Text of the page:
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Alcohol use is causally associated with several chronic diseases, injuries, disability, and death. Although low to moderate levels of alcohol consumption can benefit the health of some individuals, about 1 in 5 Ontario adults exceed Canada’s new National Low-Risk Alcohol Drinking Guidelines (NLRADG).
Using a between-groups design, the primary aims of this study were to experimentally test the efficacy of the current label in Ontario (e.g., % alcohol by volume), and modified labels on alcohol containers on adults’ ability to estimate:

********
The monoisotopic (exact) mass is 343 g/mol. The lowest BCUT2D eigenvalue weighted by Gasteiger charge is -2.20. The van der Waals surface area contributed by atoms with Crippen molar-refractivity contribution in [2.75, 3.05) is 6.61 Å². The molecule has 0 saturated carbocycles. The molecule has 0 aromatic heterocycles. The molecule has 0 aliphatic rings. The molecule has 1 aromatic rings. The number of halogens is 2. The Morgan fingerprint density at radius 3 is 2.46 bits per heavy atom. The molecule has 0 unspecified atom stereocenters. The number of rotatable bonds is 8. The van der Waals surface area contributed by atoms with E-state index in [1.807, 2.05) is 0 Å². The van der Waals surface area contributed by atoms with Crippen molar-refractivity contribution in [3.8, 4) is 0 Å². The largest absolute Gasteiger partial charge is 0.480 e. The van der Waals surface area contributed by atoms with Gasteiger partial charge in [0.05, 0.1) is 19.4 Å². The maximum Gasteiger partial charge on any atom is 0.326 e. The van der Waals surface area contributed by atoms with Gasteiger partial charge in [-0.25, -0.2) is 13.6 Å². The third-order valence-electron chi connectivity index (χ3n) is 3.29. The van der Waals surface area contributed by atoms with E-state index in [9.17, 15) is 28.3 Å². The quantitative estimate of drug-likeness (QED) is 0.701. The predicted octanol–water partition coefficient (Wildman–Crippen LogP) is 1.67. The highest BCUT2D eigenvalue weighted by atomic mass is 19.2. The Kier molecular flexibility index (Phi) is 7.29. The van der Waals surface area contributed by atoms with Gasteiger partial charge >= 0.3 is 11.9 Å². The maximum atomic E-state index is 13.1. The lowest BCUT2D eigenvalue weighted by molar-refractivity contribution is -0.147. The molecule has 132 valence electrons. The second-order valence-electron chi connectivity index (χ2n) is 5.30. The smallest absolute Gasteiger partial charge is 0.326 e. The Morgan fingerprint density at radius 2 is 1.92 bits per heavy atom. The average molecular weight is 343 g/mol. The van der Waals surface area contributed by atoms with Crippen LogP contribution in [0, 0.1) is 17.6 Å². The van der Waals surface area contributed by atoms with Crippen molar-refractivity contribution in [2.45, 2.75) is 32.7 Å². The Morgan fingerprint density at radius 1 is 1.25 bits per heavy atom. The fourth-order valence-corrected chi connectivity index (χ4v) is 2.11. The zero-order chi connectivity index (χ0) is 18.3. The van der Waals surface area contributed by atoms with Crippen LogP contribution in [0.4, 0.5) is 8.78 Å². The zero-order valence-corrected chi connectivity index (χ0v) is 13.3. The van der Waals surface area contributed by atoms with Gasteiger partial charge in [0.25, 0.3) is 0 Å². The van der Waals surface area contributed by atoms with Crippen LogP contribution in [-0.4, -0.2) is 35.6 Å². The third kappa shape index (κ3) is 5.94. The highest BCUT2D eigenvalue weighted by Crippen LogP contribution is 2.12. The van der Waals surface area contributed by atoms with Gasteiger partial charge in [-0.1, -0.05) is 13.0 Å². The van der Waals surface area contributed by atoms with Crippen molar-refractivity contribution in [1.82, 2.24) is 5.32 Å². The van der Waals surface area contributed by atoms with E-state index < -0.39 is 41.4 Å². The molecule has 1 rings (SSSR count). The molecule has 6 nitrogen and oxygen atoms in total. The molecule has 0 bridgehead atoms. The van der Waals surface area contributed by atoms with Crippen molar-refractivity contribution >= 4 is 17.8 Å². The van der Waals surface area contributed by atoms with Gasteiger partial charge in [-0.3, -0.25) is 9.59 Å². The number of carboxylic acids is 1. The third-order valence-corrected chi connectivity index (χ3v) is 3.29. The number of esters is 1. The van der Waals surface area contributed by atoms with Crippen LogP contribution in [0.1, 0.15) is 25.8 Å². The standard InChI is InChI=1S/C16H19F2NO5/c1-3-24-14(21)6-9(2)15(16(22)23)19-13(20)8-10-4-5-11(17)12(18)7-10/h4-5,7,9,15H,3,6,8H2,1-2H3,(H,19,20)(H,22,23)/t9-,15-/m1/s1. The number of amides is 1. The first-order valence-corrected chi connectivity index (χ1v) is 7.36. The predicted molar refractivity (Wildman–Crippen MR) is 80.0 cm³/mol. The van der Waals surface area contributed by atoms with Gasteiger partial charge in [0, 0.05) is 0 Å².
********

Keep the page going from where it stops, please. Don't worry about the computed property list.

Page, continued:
- the amount of alcohol in a standard drink
- the number of drinks in an alcohol container, and
- the number of drinks to consume to reach the daily limit recommended in Canada’s NLRADG.
This study also examined current levels of awareness, perceived importance, understanding, and use of Canada’s NLRADG and alcohol-related health risks among the sample of adults in Ontario.
Presenter: Dr. Erin Hobin
Erin Hobin is a scientist in Health Promotion, Chronic Disease, and Injury Prevention at PHO. Her research focuses on population level interventions for chronic disease prevention. Before working at PHO, Erin completed her post-doctoral fellowship and doctorate at the School of Public Health and Health Systems, University of Waterloo.
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